As an adult, you have the privilege of voting, legally drinking alcohol, and renting a car. And yet, you’re still battling chin acne like a teenager. Actually, acne isn’t just for sullen teens. About 80 percent of youths and adults between the ages of 11 and 30 suffer acne outbreaks; there are even some people in their forties and fifties unlucky enough to see spots. Chin acne especially targets adults, but you don’t have to suffer.
What does chin acne mean?
According to Doris Day, MD, a dermatologist who specializes in laser, cosmetic and surgical dermatology in New York, NY, chin breakouts are usually the result of a hormonal pattern. “Sometimes it’s women who stopped taking hormonal contraceptives, or it sometimes develops after the teen years as an adult form of acne,” she says.
Day recommends going to a dermatologist to gain a better understanding of your specific skin type, and how it might react to different types of treatments. “A variety of treatments can work, including hormonal contraceptives, aldactone, and topical medications such as benzoyl peroxide, topical or oral antibiotics, and retinoids,” she says. Meeting with an expert ensures you get the right meds for your skin—otherwise treatment can be a guessing game that leads to further irritation.
What’s causing your chin acne?
“There is much active research on acne, looking at possible food effects, hormonal imbalance, different types of bacteria, as well as treatments to help avoid flares and treat outbreaks,” says Day. Nutrition and diet can also play a role. Some research on diet and acne suggests that omega-3 fatty acids such as those found in fish oil, can help fight inflammation and ease acne, while high-glycemic foods like white bread, potato chips, and sugary breakfast cereals can cause an imbalance of hormones and lead to more breakouts.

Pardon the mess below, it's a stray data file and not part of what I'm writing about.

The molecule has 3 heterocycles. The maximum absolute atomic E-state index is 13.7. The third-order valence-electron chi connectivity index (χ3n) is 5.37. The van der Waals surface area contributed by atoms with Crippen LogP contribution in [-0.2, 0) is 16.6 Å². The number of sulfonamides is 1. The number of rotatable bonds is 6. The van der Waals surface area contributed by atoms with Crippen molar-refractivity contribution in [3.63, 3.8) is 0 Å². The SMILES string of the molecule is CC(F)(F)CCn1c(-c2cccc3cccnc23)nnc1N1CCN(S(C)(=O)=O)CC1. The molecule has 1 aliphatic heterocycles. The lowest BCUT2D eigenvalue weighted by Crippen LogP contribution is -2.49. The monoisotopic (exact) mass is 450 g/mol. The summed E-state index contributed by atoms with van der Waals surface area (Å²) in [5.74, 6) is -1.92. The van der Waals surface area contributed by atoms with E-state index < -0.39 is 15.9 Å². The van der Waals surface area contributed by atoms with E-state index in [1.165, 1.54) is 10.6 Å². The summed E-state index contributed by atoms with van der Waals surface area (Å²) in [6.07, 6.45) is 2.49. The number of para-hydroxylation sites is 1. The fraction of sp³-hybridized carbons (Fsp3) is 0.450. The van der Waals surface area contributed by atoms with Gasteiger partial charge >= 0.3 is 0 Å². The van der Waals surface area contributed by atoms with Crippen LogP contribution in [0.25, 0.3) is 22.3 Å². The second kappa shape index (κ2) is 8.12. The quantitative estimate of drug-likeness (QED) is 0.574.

R Szatkowski/ShutterstockAnother potential solution is probiotics, according to Whitney Bowe, MD, a dermatologist in New York, NY, who specializes in skin rejuvenation, cutting edge laser therapies, and nutritional dermatology. Similar to the way antibiotics can combat acne, probiotics can help fight harmful bugs from triggering inflammation. Bowe says that researchers are currently studying how healthy bacteria can be used topically on the skin or taken orally to benefit these skin conditions. You can also give your skin a probiotic boost by including more probiotic-rich foods (such as yogurt, kefir, and sauerkraut) in your diet.
Another helpful tip? Work out! “Try to break a sweat a few times a week,” Bowe suggests. Exercise helps combat stress, which can trigger acne-flare-ups.